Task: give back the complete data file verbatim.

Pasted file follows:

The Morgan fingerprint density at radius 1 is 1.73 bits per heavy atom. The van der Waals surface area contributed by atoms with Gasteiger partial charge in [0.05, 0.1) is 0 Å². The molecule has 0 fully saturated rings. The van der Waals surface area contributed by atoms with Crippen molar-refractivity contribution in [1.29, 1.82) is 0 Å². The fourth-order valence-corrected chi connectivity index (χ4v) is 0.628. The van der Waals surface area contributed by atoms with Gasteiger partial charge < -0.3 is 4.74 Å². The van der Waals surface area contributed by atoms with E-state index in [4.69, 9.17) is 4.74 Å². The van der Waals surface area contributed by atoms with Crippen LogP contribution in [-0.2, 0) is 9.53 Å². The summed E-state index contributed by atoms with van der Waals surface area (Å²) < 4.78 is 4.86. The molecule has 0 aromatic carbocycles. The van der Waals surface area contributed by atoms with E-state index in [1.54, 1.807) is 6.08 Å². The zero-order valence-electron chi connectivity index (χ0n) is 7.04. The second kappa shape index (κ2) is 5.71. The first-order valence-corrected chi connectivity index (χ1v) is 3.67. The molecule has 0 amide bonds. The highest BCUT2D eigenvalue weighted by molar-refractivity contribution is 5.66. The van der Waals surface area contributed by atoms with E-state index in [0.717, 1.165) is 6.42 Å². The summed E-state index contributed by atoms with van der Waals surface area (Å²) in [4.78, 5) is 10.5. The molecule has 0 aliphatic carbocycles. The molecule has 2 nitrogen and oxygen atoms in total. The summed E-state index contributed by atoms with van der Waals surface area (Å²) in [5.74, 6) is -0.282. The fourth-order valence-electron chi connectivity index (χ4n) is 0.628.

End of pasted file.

The Morgan fingerprint density at radius 1 is 1.73 bits per heavy atom. The van der Waals surface area contributed by atoms with Gasteiger partial charge in [0.05, 0.1) is 0 Å². The molecule has 0 fully saturated rings. The van der Waals surface area contributed by atoms with Crippen molar-refractivity contribution in [1.29, 1.82) is 0 Å². The fourth-order valence-corrected chi connectivity index (χ4v) is 0.628. The van der Waals surface area contributed by atoms with Gasteiger partial charge < -0.3 is 4.74 Å². The van der Waals surface area contributed by atoms with E-state index in [4.69, 9.17) is 4.74 Å². The van der Waals surface area contributed by atoms with Crippen LogP contribution in [-0.2, 0) is 9.53 Å². The summed E-state index contributed by atoms with van der Waals surface area (Å²) < 4.78 is 4.86. The molecule has 0 aromatic carbocycles. The van der Waals surface area contributed by atoms with E-state index in [1.54, 1.807) is 6.08 Å². The zero-order valence-electron chi connectivity index (χ0n) is 7.04. The second kappa shape index (κ2) is 5.71. The first-order valence-corrected chi connectivity index (χ1v) is 3.67. The molecule has 0 amide bonds. The highest BCUT2D eigenvalue weighted by molar-refractivity contribution is 5.66. The van der Waals surface area contributed by atoms with E-state index in [0.717, 1.165) is 6.42 Å². The summed E-state index contributed by atoms with van der Waals surface area (Å²) in [4.78, 5) is 10.5. The molecule has 0 aliphatic carbocycles. The molecule has 2 nitrogen and oxygen atoms in total. The summed E-state index contributed by atoms with van der Waals surface area (Å²) in [5.74, 6) is -0.282. The fourth-order valence-electron chi connectivity index (χ4n) is 0.628.